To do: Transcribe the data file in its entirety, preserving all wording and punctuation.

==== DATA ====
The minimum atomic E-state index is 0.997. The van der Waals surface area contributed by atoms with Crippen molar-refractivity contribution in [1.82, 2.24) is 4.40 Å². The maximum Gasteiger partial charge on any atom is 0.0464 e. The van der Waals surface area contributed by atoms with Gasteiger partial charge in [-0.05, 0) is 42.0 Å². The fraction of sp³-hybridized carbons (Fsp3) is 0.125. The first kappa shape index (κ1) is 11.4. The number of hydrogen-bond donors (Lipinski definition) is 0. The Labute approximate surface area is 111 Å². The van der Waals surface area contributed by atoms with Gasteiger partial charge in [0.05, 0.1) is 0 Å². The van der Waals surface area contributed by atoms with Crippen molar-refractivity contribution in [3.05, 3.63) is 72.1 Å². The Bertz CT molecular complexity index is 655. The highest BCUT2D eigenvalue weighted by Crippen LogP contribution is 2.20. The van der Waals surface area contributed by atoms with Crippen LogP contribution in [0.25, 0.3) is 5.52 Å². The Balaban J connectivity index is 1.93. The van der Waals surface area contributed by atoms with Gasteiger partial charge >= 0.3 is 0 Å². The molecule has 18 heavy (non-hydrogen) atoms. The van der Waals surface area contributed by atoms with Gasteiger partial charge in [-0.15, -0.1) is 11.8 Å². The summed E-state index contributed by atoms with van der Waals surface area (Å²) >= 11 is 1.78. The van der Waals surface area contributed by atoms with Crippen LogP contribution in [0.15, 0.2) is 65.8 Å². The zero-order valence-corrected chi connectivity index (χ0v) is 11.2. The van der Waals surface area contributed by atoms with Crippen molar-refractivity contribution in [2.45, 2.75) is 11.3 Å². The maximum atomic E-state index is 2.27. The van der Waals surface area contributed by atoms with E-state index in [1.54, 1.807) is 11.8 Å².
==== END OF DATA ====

The minimum atomic E-state index is 0.997. The van der Waals surface area contributed by atoms with Crippen molar-refractivity contribution in [1.82, 2.24) is 4.40 Å². The maximum Gasteiger partial charge on any atom is 0.0464 e. The van der Waals surface area contributed by atoms with Gasteiger partial charge in [-0.05, 0) is 42.0 Å². The fraction of sp³-hybridized carbons (Fsp3) is 0.125. The first kappa shape index (κ1) is 11.4. The number of hydrogen-bond donors (Lipinski definition) is 0. The Labute approximate surface area is 111 Å². The van der Waals surface area contributed by atoms with Gasteiger partial charge in [0.05, 0.1) is 0 Å². The van der Waals surface area contributed by atoms with Crippen molar-refractivity contribution in [3.05, 3.63) is 72.1 Å². The Bertz CT molecular complexity index is 655. The highest BCUT2D eigenvalue weighted by Crippen LogP contribution is 2.20. The van der Waals surface area contributed by atoms with Crippen LogP contribution in [0.25, 0.3) is 5.52 Å². The Balaban J connectivity index is 1.93. The van der Waals surface area contributed by atoms with Gasteiger partial charge >= 0.3 is 0 Å². The molecule has 18 heavy (non-hydrogen) atoms. The van der Waals surface area contributed by atoms with Gasteiger partial charge in [-0.15, -0.1) is 11.8 Å². The summed E-state index contributed by atoms with van der Waals surface area (Å²) >= 11 is 1.78. The van der Waals surface area contributed by atoms with Crippen LogP contribution in [0.15, 0.2) is 65.8 Å². The zero-order valence-corrected chi connectivity index (χ0v) is 11.2. The van der Waals surface area contributed by atoms with Crippen molar-refractivity contribution in [2.45, 2.75) is 11.3 Å². The maximum atomic E-state index is 2.27. The van der Waals surface area contributed by atoms with E-state index in [1.54, 1.807) is 11.8 Å².